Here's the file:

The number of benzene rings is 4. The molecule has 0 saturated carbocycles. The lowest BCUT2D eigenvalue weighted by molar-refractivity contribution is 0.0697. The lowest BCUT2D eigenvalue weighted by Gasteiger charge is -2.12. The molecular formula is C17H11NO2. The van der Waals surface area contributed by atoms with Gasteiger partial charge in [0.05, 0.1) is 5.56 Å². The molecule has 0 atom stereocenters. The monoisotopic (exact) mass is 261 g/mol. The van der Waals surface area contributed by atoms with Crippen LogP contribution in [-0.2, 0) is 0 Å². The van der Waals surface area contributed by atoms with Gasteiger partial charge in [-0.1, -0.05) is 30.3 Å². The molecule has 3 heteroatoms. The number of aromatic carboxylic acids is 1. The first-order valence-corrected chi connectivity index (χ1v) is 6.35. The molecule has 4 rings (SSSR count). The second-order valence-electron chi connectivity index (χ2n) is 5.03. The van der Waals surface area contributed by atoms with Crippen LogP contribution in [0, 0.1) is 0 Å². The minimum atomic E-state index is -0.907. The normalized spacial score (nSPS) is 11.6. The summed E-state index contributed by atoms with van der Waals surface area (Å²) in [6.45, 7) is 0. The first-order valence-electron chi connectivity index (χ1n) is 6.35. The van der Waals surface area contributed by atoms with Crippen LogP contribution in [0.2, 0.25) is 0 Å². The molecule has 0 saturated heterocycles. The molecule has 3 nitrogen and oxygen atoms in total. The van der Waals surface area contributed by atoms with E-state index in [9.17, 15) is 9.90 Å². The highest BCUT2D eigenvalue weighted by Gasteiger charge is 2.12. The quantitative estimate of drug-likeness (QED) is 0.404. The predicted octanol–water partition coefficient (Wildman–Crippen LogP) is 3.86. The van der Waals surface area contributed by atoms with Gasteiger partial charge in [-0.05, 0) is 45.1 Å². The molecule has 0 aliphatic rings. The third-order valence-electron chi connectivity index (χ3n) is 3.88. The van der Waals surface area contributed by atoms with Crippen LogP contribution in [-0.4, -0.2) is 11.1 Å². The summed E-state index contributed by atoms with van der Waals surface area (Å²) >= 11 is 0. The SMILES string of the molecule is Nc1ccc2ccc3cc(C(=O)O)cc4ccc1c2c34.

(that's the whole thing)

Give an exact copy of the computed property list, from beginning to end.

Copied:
The number of benzene rings is 4. The molecule has 0 saturated carbocycles. The lowest BCUT2D eigenvalue weighted by molar-refractivity contribution is 0.0697. The lowest BCUT2D eigenvalue weighted by Gasteiger charge is -2.12. The molecular formula is C17H11NO2. The van der Waals surface area contributed by atoms with Gasteiger partial charge in [0.05, 0.1) is 5.56 Å². The molecule has 0 atom stereocenters. The monoisotopic (exact) mass is 261 g/mol. The van der Waals surface area contributed by atoms with Crippen LogP contribution in [-0.2, 0) is 0 Å². The van der Waals surface area contributed by atoms with Gasteiger partial charge in [-0.1, -0.05) is 30.3 Å². The molecule has 3 heteroatoms. The number of aromatic carboxylic acids is 1. The first-order valence-corrected chi connectivity index (χ1v) is 6.35. The molecule has 4 rings (SSSR count). The second-order valence-electron chi connectivity index (χ2n) is 5.03. The van der Waals surface area contributed by atoms with Crippen LogP contribution in [0, 0.1) is 0 Å². The minimum atomic E-state index is -0.907. The normalized spacial score (nSPS) is 11.6. The summed E-state index contributed by atoms with van der Waals surface area (Å²) in [6.45, 7) is 0. The first-order valence-electron chi connectivity index (χ1n) is 6.35. The van der Waals surface area contributed by atoms with Crippen LogP contribution in [0.2, 0.25) is 0 Å². The molecule has 0 saturated heterocycles. The molecule has 3 nitrogen and oxygen atoms in total. The van der Waals surface area contributed by atoms with E-state index in [9.17, 15) is 9.90 Å². The highest BCUT2D eigenvalue weighted by Gasteiger charge is 2.12. The quantitative estimate of drug-likeness (QED) is 0.404. The predicted octanol–water partition coefficient (Wildman–Crippen LogP) is 3.86. The van der Waals surface area contributed by atoms with Gasteiger partial charge in [-0.05, 0) is 45.1 Å². The molecule has 0 aliphatic rings. The third-order valence-electron chi connectivity index (χ3n) is 3.88. The van der Waals surface area contributed by atoms with Crippen LogP contribution in [-0.4, -0.2) is 11.1 Å². The summed E-state index contributed by atoms with van der Waals surface area (Å²) >= 11 is 0. The SMILES string of the molecule is Nc1ccc2ccc3cc(C(=O)O)cc4ccc1c2c34.